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Executive Summary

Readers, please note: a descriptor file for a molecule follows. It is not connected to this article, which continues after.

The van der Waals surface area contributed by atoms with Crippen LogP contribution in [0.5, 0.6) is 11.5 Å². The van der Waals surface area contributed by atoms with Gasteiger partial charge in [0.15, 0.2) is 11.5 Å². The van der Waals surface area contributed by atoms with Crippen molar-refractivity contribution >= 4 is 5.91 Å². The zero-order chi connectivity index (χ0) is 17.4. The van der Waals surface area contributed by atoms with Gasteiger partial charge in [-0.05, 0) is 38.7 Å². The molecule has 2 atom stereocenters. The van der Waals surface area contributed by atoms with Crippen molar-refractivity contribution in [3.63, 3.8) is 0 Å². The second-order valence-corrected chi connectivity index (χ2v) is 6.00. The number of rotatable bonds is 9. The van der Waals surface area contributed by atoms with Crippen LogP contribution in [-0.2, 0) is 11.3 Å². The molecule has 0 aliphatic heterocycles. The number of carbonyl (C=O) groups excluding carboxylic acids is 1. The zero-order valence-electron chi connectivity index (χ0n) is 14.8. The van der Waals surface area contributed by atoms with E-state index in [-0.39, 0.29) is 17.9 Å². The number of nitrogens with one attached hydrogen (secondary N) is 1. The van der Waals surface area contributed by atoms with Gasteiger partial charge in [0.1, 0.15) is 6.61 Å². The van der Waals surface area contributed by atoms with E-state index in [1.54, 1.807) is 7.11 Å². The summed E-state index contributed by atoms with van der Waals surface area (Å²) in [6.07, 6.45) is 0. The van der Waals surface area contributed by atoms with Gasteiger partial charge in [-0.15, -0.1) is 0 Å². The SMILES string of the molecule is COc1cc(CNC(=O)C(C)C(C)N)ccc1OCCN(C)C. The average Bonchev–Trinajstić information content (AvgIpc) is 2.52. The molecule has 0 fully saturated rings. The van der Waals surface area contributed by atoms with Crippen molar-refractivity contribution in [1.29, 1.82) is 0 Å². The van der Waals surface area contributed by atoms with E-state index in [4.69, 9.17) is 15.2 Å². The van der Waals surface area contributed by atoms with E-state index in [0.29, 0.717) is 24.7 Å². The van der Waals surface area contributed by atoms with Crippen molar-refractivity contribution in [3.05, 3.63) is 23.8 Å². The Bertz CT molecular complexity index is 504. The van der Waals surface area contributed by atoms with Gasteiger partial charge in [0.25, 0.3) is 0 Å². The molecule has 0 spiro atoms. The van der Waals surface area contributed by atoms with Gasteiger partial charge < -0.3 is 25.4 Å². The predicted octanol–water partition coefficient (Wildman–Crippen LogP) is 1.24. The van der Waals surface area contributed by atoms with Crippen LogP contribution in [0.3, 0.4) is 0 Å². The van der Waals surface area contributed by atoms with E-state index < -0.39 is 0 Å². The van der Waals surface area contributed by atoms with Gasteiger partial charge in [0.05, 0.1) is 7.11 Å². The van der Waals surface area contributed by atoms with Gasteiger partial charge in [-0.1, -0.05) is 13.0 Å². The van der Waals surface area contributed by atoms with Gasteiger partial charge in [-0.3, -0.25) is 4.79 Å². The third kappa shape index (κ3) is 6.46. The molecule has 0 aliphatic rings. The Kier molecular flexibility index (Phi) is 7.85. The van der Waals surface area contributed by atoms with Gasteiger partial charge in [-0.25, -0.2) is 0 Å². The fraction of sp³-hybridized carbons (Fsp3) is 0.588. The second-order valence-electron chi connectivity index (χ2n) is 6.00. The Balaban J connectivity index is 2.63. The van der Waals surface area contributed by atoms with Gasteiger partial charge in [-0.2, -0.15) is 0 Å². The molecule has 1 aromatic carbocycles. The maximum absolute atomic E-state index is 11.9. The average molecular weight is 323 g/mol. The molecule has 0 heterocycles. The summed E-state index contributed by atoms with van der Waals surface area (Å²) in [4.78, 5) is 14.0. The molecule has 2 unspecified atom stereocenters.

GLAXO's IMITREX "APPROVABLE": CARDIOVASCULAR SIDE EFFECTS are likely to be a significant element of discussions between Glaxo and FDA in reaching final approval. Sumatriptan injection crossed the penultimate approval hurdle on Nov. 30. Glaxo has one month to negotiate the final labeling and any specific monitoring programs if the company wants the migraine treatment to clear FDA as one of the traditional end-of-the-year approvals. Foreign labeling of sumatriptan generally contraindicates use of the drug in patients with certain underlying cardiovascular conditions. In Canada, for example, Imitrex is contraindicated in patients with ischemic heart disease, angina, previous myocardial infarction and uncontrolled hypertension. Cardiovascular side effects seen in early clinical trials of Imitrex were discussed by FDA's Peripheral and Central Nervous System Drugs Advisory Committee during its favorable review of Imitrex in October 1991 ("The Pink Sheet" Oct. 28, 1991, p. 16). Glaxo's IND for sumatriptan was put on hold early in the development of the drug because two men receiving a high-dose injection experienced angina. Trials were resumed after Glaxo agreed to monitor patients and accept a label warning against use in patients with ischemic heart disease. Reports of electrocardiographic changes in patients with coronary artery disease and Prinzmetal's angina were published in the British Medical Journal this summer. With Imitrex entering a large but poorly defined and untapped market, FDA appears to be proceeding carefully. Glaxo estimates that about 12% of the population suffers migraines but that only 30% of sufferers consult physicians ("The Pink Sheet" Dec. 10, 1990, p. 11). A study of migraines presented at the Fifth International Headache Congress estimated that 11.2 mil. people suffer from migraines in the U.S. ("The Pink Sheet" July 8, 1991, T&G-8). FDA may be asking Glaxo to create a patient registry to track drug recipients for potential cardiovascular side effects. In addition to a warning against use in patients with underlying heart disease, FDA is understood to be seeking a warning against use in pregnancy. FDA is reportedly concerned about animal data showing a teratogenic effect of sumatriptan. A patient registery could also be used to evaluate the risk of sumatriptan in human pregnancy. Roche has such a monitoring program for its acne treatment Accutane (isotretinoin). While a patient registry is a logistical headache, it can provide a marketing and informational bonus. FDA is also likely to seek a large postmarketing study for Imitrex. The Peripheral & CNS advisory committee expressed concern about the relative lack of long-term safety data for the drug. Glaxo's price for sumatriptan has been the subject of controversy overseas. The French government balked at Glaxo's proposed price and delayed pricing approval for several months this spring. In the U.S., Imitrex will compete with Sandoz' D.H.E. 45 (dihydroergotamine). Sandoz recently relaunched the off-patent drug for migraine and is likely to promote it as a less costly alternative to Imitrex. Glaxo filed an NDA for the migraine treatment in June 1990. An NDA for an oral version of the drug has been pending since December 1990.

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